“A el le encanta hacer bardo” (He loves making problems)
“Ella tiene bardo con su amiga” (“She has a problem with her friend)
This is used to call somebody who has bad dentures or has no teeth (sin dientes). This word sounds like the English name “Cindy”. That is why people like to make fun of others by calling them “Sindi”, to imply that he/she has bad dentures or has no teeth in his/her mouth. For example:
“Allá va la sindi” (There goes Sindi (meaning “person without teeth”))
This noun is used to express “laziness”. It is commonly used with the verb “tener” and the preposition “re”. For example:
“Ja… tengo una re paja” (Ha… I feel so lazy)
This verb means “comer” (“to eat” in English). It is used for talking about eating food (most of the time). For example:
“Ayer me manduquié alta pizza” (Yesterday I ate a delicious pizza)
Depending on the noun it is attached to, you can use “alto” or “alta”. This word has a positive connotation (and also a quantity connotation). For example, if you say “altas zapatillas”, it would mean “cool shoes”, or if you say “alta hamburguesa me comí”, it would mean “I ate a very delicious hamburger”.
This has two meanings, but I am going to describe the most accurate one over here. This noun which normally would mean “trip/travel”, is used to say “punch/hit” (e.g. “to hit somebody with your hands”) in Argentina. It is commonly used with the verb “dar” (“to give/to provide”). For example:
“Alto viaje le di al chavón”
20. Estar en pedo
This slang phrase means “to be drunk”. For example:
“Estoy re en pedo” (I am so drunk right now)
This word (noun) means “hambre” (“hunger”) in Spanish, and in Argentina we sometimes use it to express that we are “so hungry”. Please remember that it is ONLY used for talking in an informal speech. For example:
“Tengo alta lija” (I am starving/I am hungry)
This noun is actually the name of a root vegetable: the turnip. However, in Argentina it is used to mean “fool/silly”, but not in a bad way. For example:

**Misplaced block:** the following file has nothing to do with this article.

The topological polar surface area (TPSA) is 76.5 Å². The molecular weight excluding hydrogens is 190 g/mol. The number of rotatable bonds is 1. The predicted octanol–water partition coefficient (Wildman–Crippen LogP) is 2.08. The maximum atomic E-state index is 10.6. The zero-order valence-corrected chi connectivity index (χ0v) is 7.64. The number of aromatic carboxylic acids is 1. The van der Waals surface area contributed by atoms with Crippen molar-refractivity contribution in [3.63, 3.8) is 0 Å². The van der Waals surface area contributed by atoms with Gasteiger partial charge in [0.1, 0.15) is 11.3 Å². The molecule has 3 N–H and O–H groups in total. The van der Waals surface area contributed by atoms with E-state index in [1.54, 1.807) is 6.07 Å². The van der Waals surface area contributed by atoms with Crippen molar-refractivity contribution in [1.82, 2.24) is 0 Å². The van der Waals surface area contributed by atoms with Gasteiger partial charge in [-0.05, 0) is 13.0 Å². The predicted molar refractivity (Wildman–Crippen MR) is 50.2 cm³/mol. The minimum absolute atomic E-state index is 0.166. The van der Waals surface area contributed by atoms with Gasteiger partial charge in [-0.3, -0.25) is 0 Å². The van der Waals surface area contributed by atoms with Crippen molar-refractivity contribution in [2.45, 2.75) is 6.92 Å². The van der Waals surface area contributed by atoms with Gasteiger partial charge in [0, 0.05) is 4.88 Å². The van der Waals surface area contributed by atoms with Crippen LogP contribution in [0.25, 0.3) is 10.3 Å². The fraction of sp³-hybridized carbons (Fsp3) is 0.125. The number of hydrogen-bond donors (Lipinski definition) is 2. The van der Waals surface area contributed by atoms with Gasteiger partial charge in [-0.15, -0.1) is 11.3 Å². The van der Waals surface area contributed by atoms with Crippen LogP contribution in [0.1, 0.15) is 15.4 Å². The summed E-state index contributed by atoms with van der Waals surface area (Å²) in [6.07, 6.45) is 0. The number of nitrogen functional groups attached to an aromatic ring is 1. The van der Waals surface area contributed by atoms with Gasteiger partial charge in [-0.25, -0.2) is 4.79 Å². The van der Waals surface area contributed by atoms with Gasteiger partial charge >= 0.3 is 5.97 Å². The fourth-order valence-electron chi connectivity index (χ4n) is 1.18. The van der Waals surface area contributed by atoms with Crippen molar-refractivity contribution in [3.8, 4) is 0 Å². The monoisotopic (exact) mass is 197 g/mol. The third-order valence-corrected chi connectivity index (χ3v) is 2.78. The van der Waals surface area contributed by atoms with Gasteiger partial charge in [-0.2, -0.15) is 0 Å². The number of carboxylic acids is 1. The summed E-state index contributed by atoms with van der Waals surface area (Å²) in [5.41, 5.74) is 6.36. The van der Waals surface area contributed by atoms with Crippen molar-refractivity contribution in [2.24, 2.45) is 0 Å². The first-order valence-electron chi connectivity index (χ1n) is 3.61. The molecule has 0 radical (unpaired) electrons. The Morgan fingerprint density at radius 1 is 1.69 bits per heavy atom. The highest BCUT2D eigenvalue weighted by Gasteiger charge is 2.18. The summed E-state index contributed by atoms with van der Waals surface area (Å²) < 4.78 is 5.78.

“¡Sos un nabo! No tendrías que haber hecho eso…” (You silly! You shouldn't have done that…)
This quantity adverb is used to express “a lot of/lots of”. For example:
“Ahí hay una banda de gente” (There are lots of people over there)
This noun means “mentira” (“lie” in English) and is normally used with the verbs “meter”, “decir” , or “ser”. For example:
“Me estás metiendo un bolazo” (You are telling me a lie)
“Y entonces, le dije un bolazo” (And then, I told him/her a lie)
“Esto es un bolazo” (This is a lie/This is not true)
This noun means “baby lamb” in Spanish; however, it has another meaning in Argentina. Although it is not much different, it does not refer to the same animal. “Borrego” is the normally used to refer to a child or teenager in Argentina (“borrega” is used for female children instead of “borrego”).
This word expresses that something is the truth. For example:
“Te digo la posta” (I tell you the truth)
Something totally unfair. For example:
“Es un afano!” (It is totally unfair!)
Has the same usage as “gil”. But you can say “gato” to talk about a woman, or “gata” to talk about a man. For example:
“Sos un gato” (you're so bad/what you say or think is unfair)
This basically means “comer” (to eat). For example:
“¿Vamos a guliar algo?” (Let's eat something?)
This is used to call for somebody (literally translated in English as “hey”). For example:
“Che! ¿Cómo andás tanto tiempo?” (Hey! How have you been? Long time no see.)
There is a ton of other Argentinian slang words, but these are the most used ones. I hope you have enjoyed reading this article about Argentinian slang!